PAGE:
• Deborah Yaffe

On this day in 1817. . .

Seventy-third in an occasional series of excerpts from Jane Austen's letters


The letter that Jane Austen wrote to her 11-year-old niece Caroline exactly 205 years ago today (#154 in Deirdre Le Faye’s standard edition of Austen’s correspondence) is filled with charm and good humor.


“You will receive a message from me Tomorrow; & today you will receive the parcel itself; therefore I should not like to be in that Message’s shoes, it will look so much like a fool,” Austen begins. Then she goes on to congratulate Caroline on the progress of her fiction-writing, share some tidbits of family news, and report on a recent payment of royalties for Sense and Sensibility. Austen concludes by sending Caroline regards from the family pianoforte, which “will be happy to see you whenever you can come.”


All in all, it’s a virtuoso performance of Good Aunt-ness, which is no surprise, given the fondness with which Austen’s many nieces and nephews remembered her. What’s remarkable about the letter is its timing: Austen produced this eloquent performance of lightness and good cheer only four days before she became too ill to continue writing fiction.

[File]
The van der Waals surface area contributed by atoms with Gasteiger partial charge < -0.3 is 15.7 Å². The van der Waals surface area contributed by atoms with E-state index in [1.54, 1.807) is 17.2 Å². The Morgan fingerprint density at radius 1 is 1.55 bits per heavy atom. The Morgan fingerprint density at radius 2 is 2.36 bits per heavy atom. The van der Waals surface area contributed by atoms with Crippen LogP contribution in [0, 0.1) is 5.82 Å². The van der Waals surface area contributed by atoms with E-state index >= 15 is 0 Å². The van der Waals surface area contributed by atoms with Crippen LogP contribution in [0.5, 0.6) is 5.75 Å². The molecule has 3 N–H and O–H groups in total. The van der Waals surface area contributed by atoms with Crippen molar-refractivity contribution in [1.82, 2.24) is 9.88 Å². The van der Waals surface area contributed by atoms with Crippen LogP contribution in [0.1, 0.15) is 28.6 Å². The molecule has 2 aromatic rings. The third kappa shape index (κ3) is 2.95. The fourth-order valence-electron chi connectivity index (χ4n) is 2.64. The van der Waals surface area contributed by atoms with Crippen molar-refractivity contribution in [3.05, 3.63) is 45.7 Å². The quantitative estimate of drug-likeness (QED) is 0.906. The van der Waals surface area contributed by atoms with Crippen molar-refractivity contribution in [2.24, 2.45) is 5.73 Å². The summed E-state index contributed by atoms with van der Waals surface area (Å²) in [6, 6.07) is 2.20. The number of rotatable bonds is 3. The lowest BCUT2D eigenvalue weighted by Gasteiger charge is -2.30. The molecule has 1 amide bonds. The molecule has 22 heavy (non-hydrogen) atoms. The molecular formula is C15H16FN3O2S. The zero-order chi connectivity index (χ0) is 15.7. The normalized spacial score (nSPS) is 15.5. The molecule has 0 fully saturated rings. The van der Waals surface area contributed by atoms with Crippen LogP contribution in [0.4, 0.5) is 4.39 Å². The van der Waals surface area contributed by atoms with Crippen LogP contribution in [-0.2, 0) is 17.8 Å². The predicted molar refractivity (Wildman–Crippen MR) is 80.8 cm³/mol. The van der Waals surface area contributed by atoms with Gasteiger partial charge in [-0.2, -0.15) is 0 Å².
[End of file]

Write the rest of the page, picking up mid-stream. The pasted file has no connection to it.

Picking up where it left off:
During the early weeks of 1817, Austen had begun work on Sanditon, that tantalizing story of intrigue at an up-and-coming seaside resort. But on March 18, she wrote a last sentence, dated her page, and never went back to the project. The cheerful note to Caroline is the last extant Austen letter written before that sad milestone


Jane Austen had been writing fiction steadily since she was Caroline’s age; giving it up, exactly four months before her death, must have been a wrenching loss necessitated by intense physical suffering. But nothing in this letter betrays Austen’s pain. For her young correspondent’s sake, she chose joy.

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